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Elisa Maza

Gargoyles
by yo go re

See? Told you "months" was more accurate.

Elisa Maza is the strong-willed police detective who takes the existence of ancient gargoyles in stride and helps the clan find their place in a strange new world.

There are so many ways Gargoyles was ahead of its time - ongoing storytelling, dark themes, deep literary references, villains as nuanced as the heroes, unsoftened looks at real-world problems - but one of the most important may be the easiest to overlook: the feminist bona fides of Elisa Maza. Remember, this is a show that began airing at the end of 1994, when "Disney feminism" meant Belle swinging a tree branch at wolves instead of just waiting for Beast to show up, or Jasmine jumping across rooves by herself instead of waiting for Aladdin to put down a plank for her; simple, straightforward, and surface level. But in Gargoyles, Elisa went further than that, being self-possessed and aelf-actualizing, getting into lots of problems due to her own actions... and getting back out of them, too. Honestly, about the only thing she couldn't deal with on her own would be gravity, and she'd be spending a lot less time on precarious rooftops anyway if she'd never met the Gargoyles.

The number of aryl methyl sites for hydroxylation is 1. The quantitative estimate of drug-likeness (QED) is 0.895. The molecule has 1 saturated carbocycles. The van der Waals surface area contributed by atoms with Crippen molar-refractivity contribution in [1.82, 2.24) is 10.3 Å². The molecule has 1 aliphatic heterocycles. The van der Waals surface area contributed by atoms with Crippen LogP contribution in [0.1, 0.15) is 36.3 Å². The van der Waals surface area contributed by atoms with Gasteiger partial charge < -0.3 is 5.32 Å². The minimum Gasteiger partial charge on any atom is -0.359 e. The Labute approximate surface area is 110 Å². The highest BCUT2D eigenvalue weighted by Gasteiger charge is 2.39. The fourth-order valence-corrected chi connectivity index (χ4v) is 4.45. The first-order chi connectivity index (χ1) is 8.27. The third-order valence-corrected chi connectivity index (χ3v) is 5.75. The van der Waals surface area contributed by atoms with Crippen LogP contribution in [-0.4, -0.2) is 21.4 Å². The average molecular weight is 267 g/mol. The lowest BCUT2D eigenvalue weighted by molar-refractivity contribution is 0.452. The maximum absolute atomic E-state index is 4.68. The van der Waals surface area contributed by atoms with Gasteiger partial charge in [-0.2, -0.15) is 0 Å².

Elisa was voiced by Salli Richardson, who would later become known for playing Allison Blake on Eureka. She very much had that typical Disney house style, with the big doe eyes, but she still displayed her mixed ethnicity (black mother, Hispanic/Hopi father) regardless - a feature that was put in the cartoon after Richardson's casting, to make the character more like the woman portraying her.

By the time the cartoon started, Elisa had made Detective Second Class with the NYPD, which meant she was not required to wear a police uniform while performing her duties. Usually she'd still have to dress "professionally," but in the tradition of freewheeling fictional detectives everywhere, she's much more casual than you'd expect. Her stock outfit is a pair of tight jeans, a black T-shirt, and a red leather jacket. The box credits the sculpt and fabrication to Tomasz Rozejowski and Kyle Windrix, and given the extreme length of the toy's legs (her waist should be about a quarter-inch lower than it is), we wonder if Windrix did that part of the body. After all, we already know that NECA likes to get Tomasz to do their faces.

At 6½" tall, Elisa is a bit shorter than Xanatos, which is accurate to the cartoon: he's an average-height man, she's an average-height woman. The toy has swivel/hinge ankles, double-hinged knees, swivel thighs, balljointed hips, a balljointed waist, swivel/hinge wrists, double-hinged elbows, swivel biceps, swivel/hinged shoulders, and a barbell head. The biceps have a shaped cut so they blend into the arms nicely, and although the hair does prevent the head from moving very much at all, the figure includes swappable hair: the normal piece she has on in the tray just spills down her back, while the alternate is blowing to the side in the wind - you know, like she's standing on top of a building or something.